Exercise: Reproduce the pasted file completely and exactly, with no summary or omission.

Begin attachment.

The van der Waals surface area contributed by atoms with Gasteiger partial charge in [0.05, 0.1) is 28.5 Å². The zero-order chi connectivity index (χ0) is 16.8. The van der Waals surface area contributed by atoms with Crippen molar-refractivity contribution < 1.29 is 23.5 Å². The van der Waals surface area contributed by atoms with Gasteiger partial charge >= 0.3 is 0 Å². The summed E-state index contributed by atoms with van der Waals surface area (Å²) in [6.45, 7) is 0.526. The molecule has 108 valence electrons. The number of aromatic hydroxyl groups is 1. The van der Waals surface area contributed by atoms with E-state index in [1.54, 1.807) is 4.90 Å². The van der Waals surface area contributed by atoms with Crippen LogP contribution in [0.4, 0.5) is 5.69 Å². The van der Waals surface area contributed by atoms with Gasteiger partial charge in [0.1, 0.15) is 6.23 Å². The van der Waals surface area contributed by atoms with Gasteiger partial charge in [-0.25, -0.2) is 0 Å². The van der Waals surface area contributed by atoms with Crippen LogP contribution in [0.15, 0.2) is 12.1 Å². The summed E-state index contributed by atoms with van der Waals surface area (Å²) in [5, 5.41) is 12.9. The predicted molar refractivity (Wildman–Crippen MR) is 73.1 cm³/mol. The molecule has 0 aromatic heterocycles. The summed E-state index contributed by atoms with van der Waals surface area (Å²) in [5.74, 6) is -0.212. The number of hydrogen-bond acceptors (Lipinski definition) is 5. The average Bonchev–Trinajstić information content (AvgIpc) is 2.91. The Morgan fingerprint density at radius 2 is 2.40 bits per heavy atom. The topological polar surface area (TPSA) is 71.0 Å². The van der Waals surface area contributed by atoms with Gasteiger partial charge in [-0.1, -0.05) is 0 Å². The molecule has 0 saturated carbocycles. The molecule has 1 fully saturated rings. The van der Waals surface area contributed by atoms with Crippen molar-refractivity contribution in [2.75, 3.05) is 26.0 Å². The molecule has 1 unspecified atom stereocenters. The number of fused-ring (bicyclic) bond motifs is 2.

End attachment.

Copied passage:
The van der Waals surface area contributed by atoms with Gasteiger partial charge in [0.05, 0.1) is 28.5 Å². The zero-order chi connectivity index (χ0) is 16.8. The van der Waals surface area contributed by atoms with Crippen molar-refractivity contribution < 1.29 is 23.5 Å². The van der Waals surface area contributed by atoms with Gasteiger partial charge >= 0.3 is 0 Å². The summed E-state index contributed by atoms with van der Waals surface area (Å²) in [6.45, 7) is 0.526. The molecule has 108 valence electrons. The number of aromatic hydroxyl groups is 1. The van der Waals surface area contributed by atoms with E-state index in [1.54, 1.807) is 4.90 Å². The van der Waals surface area contributed by atoms with Crippen LogP contribution in [0.4, 0.5) is 5.69 Å². The van der Waals surface area contributed by atoms with Gasteiger partial charge in [0.1, 0.15) is 6.23 Å². The van der Waals surface area contributed by atoms with Gasteiger partial charge in [-0.25, -0.2) is 0 Å². The van der Waals surface area contributed by atoms with Crippen LogP contribution in [0.15, 0.2) is 12.1 Å². The summed E-state index contributed by atoms with van der Waals surface area (Å²) in [5, 5.41) is 12.9. The predicted molar refractivity (Wildman–Crippen MR) is 73.1 cm³/mol. The molecule has 0 aromatic heterocycles. The summed E-state index contributed by atoms with van der Waals surface area (Å²) in [5.74, 6) is -0.212. The number of hydrogen-bond acceptors (Lipinski definition) is 5. The average Bonchev–Trinajstić information content (AvgIpc) is 2.91. The Morgan fingerprint density at radius 2 is 2.40 bits per heavy atom. The topological polar surface area (TPSA) is 71.0 Å². The van der Waals surface area contributed by atoms with Gasteiger partial charge in [-0.1, -0.05) is 0 Å². The molecule has 0 saturated carbocycles. The molecule has 1 fully saturated rings. The van der Waals surface area contributed by atoms with Crippen molar-refractivity contribution in [2.75, 3.05) is 26.0 Å². The molecule has 1 unspecified atom stereocenters. The number of fused-ring (bicyclic) bond motifs is 2.